Benicia Police Department said it reopened the case in July and was able to connect the remains to Dolores Wulff through DNA obtained from one of her children.
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After finding a torso that washed ashore in 1979 they now know it belongs to a missing woman whose husband faced trial for her murder until the case was dismissed for lack of evidence.
The Benicia Police Department said Thursday it reopened the case in July and was able to connect the remains to Dolores Wulff through DNA obtained from one of her children.
Detective Sgt. Kenneth Hartsearch conducted a search of missing women in 1979 from the areas of Sacramento to San Francisco, police said. He came up with 11 possibilities, but one stood out: Dolores Wulff.
Wulff was a 45-year-old secretary and living in Woodland when she vanished in the middle of the night in July 1979, leaving behind four kids and friends who over the years worked to find answers, police said.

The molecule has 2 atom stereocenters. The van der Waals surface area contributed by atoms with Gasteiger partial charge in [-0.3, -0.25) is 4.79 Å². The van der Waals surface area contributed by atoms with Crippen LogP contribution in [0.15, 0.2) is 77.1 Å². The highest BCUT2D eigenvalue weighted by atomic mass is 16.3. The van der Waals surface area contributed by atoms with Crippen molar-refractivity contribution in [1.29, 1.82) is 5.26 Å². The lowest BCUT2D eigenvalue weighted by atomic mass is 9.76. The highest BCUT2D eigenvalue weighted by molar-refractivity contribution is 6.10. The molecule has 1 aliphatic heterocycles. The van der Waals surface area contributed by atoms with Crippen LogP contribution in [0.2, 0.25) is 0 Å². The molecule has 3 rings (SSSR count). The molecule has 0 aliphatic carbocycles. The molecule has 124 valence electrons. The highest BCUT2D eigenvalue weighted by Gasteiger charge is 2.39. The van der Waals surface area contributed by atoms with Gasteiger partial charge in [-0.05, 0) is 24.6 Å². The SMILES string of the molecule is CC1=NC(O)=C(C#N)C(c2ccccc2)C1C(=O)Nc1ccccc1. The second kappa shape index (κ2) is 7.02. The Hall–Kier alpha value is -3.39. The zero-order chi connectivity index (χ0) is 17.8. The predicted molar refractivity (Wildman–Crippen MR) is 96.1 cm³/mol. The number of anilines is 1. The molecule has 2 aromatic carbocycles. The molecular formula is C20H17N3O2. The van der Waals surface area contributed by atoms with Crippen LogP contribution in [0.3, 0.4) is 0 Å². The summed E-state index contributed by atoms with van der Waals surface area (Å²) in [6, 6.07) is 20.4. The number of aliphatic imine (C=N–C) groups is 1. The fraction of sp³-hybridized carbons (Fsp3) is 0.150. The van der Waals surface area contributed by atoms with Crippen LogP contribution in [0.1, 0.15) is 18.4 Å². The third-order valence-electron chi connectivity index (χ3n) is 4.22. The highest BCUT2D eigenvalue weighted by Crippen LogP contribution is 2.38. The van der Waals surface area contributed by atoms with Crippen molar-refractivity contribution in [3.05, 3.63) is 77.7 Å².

The torso turned up that September but was never identified.
Yolo County Sheriff Tom Lopez said.the case has haunted his office for decades.
"It is my hope that this provides some closure to the family who has suffered so much," he said Thursday.
Days after the disappearance Wulff's husband, Carl Wulff Sr., a prominent insurance executive and board member of the Woodland Chamber of Commerce, became the prime suspect, the Spokesman Review reported in 2007.
Eventually he was indicted for her murder in 1985.
But the charges were dismissed after his prominent San Francisco defense attorney produced two witnesses who said they had seen Dolores Wulff after her disappearance, claims that could not be verified, according to the paper.
Carl Wulff died in 2005.
The discovery of his mother's reamains brought relief to son Tom Wulff, KOVR-TV reported.
"It's awful nice because just recently I was convinced I was going to go to my grave without knowing one way or the other," he told the station.